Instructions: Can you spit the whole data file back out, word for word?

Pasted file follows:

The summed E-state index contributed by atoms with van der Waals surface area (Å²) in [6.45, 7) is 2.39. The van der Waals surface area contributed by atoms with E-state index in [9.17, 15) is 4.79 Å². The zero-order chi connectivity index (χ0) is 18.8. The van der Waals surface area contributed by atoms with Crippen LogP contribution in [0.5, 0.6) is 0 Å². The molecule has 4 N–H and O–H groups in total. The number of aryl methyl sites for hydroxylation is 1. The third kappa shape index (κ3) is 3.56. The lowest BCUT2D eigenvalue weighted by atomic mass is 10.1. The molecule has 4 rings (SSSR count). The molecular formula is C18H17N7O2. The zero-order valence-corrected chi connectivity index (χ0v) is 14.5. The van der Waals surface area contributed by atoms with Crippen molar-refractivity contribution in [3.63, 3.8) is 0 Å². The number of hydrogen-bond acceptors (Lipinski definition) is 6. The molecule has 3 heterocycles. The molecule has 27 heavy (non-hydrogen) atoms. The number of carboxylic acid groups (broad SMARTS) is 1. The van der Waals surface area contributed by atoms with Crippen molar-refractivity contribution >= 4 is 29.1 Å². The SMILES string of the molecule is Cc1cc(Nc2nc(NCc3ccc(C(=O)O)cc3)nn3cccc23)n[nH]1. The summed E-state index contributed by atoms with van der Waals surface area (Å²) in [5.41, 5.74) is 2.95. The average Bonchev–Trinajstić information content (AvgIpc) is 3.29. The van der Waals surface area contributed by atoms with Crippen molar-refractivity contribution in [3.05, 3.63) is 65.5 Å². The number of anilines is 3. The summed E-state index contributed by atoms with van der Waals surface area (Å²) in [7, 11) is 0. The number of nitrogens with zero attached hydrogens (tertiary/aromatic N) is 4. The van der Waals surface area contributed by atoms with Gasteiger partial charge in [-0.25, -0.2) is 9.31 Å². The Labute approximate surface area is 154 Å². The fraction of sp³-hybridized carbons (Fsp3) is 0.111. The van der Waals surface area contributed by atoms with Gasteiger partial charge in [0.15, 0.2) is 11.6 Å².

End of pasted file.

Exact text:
The summed E-state index contributed by atoms with van der Waals surface area (Å²) in [6.45, 7) is 2.39. The van der Waals surface area contributed by atoms with E-state index in [9.17, 15) is 4.79 Å². The zero-order chi connectivity index (χ0) is 18.8. The van der Waals surface area contributed by atoms with Crippen LogP contribution in [0.5, 0.6) is 0 Å². The molecule has 4 N–H and O–H groups in total. The number of aryl methyl sites for hydroxylation is 1. The third kappa shape index (κ3) is 3.56. The lowest BCUT2D eigenvalue weighted by atomic mass is 10.1. The molecule has 4 rings (SSSR count). The molecular formula is C18H17N7O2. The zero-order valence-corrected chi connectivity index (χ0v) is 14.5. The van der Waals surface area contributed by atoms with Crippen molar-refractivity contribution in [3.63, 3.8) is 0 Å². The number of hydrogen-bond acceptors (Lipinski definition) is 6. The molecule has 3 heterocycles. The molecule has 27 heavy (non-hydrogen) atoms. The number of carboxylic acid groups (broad SMARTS) is 1. The van der Waals surface area contributed by atoms with Crippen molar-refractivity contribution >= 4 is 29.1 Å². The SMILES string of the molecule is Cc1cc(Nc2nc(NCc3ccc(C(=O)O)cc3)nn3cccc23)n[nH]1. The summed E-state index contributed by atoms with van der Waals surface area (Å²) in [5.41, 5.74) is 2.95. The average Bonchev–Trinajstić information content (AvgIpc) is 3.29. The van der Waals surface area contributed by atoms with Crippen molar-refractivity contribution in [3.05, 3.63) is 65.5 Å². The number of anilines is 3. The summed E-state index contributed by atoms with van der Waals surface area (Å²) in [7, 11) is 0. The number of nitrogens with zero attached hydrogens (tertiary/aromatic N) is 4. The van der Waals surface area contributed by atoms with Gasteiger partial charge in [-0.25, -0.2) is 9.31 Å². The Labute approximate surface area is 154 Å². The fraction of sp³-hybridized carbons (Fsp3) is 0.111. The van der Waals surface area contributed by atoms with Gasteiger partial charge in [0.15, 0.2) is 11.6 Å².